Check before you donate to charity shops
A LOCAL councillor is pleading for residents to adhere to charity shop opening hours when making donations.
This follows a recent spate of fly-tipping incidents in Kingswood High Street, where charity shops have been shut during the lockdown.
Many have not yet reopened, and there are fears of an influx of donations once they do, because people have been clearing out while they have had more time at home.
Councillor Andrea Reid told the Voice that although people leaving bags of clothes on shop doorsteps have good intentions, they might not understand the impact of their actions.
Managers from several charity shops contacted Andrea about the problem in the hope of agreeing a plan of action for raising awareness.
Andrea said: “People are trying to do what they can, and think that the charity shops won’t mind if the bags are left outside. However, I’ve had a couple of charity shops complain to me, and the issues they have experienced vary from shop to shop depending on their access and storage situation.
“Some haven’t been able to get into the store to open up in the morning, some volunteers have been injured accessing stores, people have been seen going through bags that have been left outside, and people and animals have also been urinating on them.
“I was also told of an incident where a lady with a baby would have been unable to get out of her flat if there had been a fire, due to donations being piled against her door.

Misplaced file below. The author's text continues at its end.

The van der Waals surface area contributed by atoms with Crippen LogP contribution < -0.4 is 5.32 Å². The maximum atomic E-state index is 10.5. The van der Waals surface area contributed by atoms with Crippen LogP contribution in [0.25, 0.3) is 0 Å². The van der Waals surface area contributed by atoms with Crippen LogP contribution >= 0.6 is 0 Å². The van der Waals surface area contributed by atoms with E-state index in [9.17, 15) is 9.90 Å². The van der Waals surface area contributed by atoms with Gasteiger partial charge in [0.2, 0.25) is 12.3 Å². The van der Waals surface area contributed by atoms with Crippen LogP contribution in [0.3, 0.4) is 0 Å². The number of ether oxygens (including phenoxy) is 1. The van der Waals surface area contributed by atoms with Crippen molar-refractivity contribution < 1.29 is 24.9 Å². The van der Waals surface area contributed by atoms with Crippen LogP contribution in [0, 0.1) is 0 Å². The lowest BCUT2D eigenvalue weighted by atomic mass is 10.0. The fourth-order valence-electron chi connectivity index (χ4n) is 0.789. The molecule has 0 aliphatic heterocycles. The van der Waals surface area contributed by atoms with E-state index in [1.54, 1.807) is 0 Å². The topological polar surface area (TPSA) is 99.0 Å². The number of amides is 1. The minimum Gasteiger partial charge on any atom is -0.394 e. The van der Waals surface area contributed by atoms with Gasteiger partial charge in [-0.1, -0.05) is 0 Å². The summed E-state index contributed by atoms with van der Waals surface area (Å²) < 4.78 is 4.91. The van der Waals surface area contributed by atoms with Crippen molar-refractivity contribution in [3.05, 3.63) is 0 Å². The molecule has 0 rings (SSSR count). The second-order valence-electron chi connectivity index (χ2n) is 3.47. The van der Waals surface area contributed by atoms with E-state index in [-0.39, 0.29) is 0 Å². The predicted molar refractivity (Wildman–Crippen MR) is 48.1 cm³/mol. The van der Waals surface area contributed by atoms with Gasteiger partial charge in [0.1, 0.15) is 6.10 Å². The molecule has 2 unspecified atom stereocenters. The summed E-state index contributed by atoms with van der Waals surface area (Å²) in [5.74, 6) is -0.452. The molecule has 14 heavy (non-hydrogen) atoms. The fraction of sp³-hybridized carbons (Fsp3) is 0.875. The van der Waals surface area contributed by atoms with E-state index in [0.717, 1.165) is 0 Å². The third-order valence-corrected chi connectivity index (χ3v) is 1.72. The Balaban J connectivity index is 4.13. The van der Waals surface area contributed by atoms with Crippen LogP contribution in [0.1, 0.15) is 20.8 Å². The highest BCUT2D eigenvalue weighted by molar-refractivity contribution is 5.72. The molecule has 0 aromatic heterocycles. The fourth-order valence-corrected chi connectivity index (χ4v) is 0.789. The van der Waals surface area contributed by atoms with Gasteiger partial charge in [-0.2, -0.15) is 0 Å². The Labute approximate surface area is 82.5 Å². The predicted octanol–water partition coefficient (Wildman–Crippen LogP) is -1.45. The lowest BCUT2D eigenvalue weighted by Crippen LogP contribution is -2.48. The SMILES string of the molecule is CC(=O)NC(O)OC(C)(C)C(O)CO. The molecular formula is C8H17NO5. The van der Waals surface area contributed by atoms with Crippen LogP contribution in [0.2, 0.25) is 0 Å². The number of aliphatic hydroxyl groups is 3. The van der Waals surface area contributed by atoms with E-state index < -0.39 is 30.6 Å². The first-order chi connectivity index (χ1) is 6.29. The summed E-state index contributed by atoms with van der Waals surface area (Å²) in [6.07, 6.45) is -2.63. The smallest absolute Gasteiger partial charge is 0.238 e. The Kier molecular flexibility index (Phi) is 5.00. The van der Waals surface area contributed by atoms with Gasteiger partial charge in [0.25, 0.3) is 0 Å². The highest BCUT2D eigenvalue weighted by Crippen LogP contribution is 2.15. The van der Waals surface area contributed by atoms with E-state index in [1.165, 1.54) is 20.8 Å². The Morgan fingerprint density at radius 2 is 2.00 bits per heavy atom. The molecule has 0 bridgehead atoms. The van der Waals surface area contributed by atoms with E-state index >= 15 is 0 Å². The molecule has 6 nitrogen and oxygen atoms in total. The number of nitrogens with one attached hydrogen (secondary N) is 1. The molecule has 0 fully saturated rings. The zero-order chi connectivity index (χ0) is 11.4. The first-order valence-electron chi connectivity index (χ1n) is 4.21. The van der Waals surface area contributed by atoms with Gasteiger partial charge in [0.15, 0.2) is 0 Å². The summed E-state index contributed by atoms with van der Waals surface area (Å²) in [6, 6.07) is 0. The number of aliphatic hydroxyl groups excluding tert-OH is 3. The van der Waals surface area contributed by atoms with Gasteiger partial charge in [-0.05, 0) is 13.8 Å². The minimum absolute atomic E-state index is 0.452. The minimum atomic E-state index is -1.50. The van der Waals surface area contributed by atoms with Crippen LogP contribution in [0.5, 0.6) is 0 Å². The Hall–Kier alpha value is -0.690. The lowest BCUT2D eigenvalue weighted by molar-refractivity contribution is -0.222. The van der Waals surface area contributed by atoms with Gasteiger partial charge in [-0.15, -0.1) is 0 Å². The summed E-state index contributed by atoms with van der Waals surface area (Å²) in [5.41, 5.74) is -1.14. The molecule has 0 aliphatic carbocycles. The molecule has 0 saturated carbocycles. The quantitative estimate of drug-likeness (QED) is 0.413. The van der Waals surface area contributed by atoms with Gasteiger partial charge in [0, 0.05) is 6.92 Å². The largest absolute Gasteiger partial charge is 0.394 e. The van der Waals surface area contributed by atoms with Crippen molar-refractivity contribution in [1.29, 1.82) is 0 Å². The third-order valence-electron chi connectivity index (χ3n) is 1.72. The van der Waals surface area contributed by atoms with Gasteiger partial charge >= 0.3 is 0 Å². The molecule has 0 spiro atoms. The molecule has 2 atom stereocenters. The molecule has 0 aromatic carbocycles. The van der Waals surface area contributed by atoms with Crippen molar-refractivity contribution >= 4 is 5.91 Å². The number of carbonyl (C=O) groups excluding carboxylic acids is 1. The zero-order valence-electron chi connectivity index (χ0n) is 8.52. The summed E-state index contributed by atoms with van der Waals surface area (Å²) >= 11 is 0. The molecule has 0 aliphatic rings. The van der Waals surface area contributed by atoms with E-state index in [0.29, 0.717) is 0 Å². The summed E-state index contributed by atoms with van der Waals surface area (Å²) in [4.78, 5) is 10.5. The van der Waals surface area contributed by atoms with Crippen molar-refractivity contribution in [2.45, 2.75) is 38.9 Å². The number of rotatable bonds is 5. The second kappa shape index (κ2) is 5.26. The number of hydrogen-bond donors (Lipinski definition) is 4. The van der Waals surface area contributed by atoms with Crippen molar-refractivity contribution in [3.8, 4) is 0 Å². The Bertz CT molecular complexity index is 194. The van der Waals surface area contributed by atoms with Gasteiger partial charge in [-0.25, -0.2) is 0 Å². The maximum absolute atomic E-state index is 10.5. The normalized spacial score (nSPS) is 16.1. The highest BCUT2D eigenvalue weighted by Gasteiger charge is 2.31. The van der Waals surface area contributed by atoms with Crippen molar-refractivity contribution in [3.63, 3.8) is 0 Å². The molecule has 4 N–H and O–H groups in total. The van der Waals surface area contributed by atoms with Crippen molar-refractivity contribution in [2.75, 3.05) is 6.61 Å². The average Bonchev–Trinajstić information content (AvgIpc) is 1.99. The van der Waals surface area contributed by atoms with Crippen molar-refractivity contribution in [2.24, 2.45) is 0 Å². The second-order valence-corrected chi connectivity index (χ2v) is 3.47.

“In addition, if it is raining the items get wet, and how will the shops be able to sell these o?
In these cases, the charities have to use commercial waste bins and pay for extra collections to be made, which costs them money. The Salvation Army suffers particularly badly as a result of this, and has to pay an extra £75 to have extra collections as people have been donating so much. St Peter’s Hospice also told me that bags of wet clothes can store up flammable gases, which is something that could also be potentially dangerous.
“I don’t think people completely realise that by leaving items outside they are not helping the charity in any way and that it is also costing the council money to clear them. I’m sure it is done in all innocence, but people just are not aware. Although the charities are grateful for people’s support, what people are actually doing is fly tipping, not donating at all. I would hate to hear of a resident who thinks they have donated in all innocence, but then receives a fine, and think it is important that people are made aware of this.”
Andrea wants to make people aware of the alternative methods of donating if they are unable to visit the charity shops during their opening hours. They could use clothes banks or could also ask a friend or family member to deliver items for them.
If residents see incidents of fly tipping, they are asked to report it by visiting: https://www.southglos.gov.uk/environment-and-planning/street-care-and-cleaning/fly-tipping/, calling: 01454 8683000 or emailing: email@example.com.
You can also download an app called lovecleanstreets, which allows you to take and upload a photo and uses the location to send a report to the council.